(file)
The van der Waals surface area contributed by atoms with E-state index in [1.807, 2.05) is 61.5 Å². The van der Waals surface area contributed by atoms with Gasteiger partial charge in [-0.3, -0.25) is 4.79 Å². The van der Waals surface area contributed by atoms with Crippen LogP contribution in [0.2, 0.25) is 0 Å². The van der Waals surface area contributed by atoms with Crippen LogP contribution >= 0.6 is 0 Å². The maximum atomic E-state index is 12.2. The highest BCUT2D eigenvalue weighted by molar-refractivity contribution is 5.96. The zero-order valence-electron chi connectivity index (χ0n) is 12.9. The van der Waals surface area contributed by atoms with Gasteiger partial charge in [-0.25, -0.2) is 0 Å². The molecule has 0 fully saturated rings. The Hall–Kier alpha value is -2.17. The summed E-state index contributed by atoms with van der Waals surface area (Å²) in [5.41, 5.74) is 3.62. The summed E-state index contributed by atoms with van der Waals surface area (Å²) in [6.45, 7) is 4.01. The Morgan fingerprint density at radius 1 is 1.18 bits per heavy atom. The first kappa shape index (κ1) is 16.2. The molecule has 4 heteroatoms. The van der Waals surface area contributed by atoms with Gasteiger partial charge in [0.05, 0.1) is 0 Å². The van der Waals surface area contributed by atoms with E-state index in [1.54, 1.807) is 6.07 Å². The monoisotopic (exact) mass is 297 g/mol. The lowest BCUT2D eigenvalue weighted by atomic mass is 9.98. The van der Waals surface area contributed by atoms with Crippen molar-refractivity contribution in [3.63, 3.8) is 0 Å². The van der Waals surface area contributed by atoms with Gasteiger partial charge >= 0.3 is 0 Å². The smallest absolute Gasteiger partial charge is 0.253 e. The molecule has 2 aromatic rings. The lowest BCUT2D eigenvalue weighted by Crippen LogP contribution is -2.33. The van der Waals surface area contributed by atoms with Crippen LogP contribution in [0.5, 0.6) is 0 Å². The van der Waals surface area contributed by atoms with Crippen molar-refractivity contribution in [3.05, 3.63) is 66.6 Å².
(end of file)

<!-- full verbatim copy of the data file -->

The van der Waals surface area contributed by atoms with E-state index in [1.807, 2.05) is 61.5 Å². The van der Waals surface area contributed by atoms with Gasteiger partial charge in [-0.3, -0.25) is 4.79 Å². The van der Waals surface area contributed by atoms with Crippen LogP contribution in [0.2, 0.25) is 0 Å². The van der Waals surface area contributed by atoms with Crippen LogP contribution >= 0.6 is 0 Å². The maximum atomic E-state index is 12.2. The highest BCUT2D eigenvalue weighted by molar-refractivity contribution is 5.96. The zero-order valence-electron chi connectivity index (χ0n) is 12.9. The van der Waals surface area contributed by atoms with Gasteiger partial charge in [-0.25, -0.2) is 0 Å². The molecule has 0 fully saturated rings. The Hall–Kier alpha value is -2.17. The summed E-state index contributed by atoms with van der Waals surface area (Å²) in [5.41, 5.74) is 3.62. The summed E-state index contributed by atoms with van der Waals surface area (Å²) in [6.45, 7) is 4.01. The Morgan fingerprint density at radius 1 is 1.18 bits per heavy atom. The first kappa shape index (κ1) is 16.2. The molecule has 4 heteroatoms. The van der Waals surface area contributed by atoms with Gasteiger partial charge in [0.05, 0.1) is 0 Å². The van der Waals surface area contributed by atoms with E-state index in [1.54, 1.807) is 6.07 Å². The monoisotopic (exact) mass is 297 g/mol. The lowest BCUT2D eigenvalue weighted by atomic mass is 9.98. The van der Waals surface area contributed by atoms with Crippen molar-refractivity contribution in [3.63, 3.8) is 0 Å². The van der Waals surface area contributed by atoms with Gasteiger partial charge >= 0.3 is 0 Å². The smallest absolute Gasteiger partial charge is 0.253 e. The molecule has 2 aromatic rings. The lowest BCUT2D eigenvalue weighted by Crippen LogP contribution is -2.33. The van der Waals surface area contributed by atoms with Crippen LogP contribution in [0.5, 0.6) is 0 Å². The van der Waals surface area contributed by atoms with Crippen molar-refractivity contribution in [3.05, 3.63) is 66.6 Å².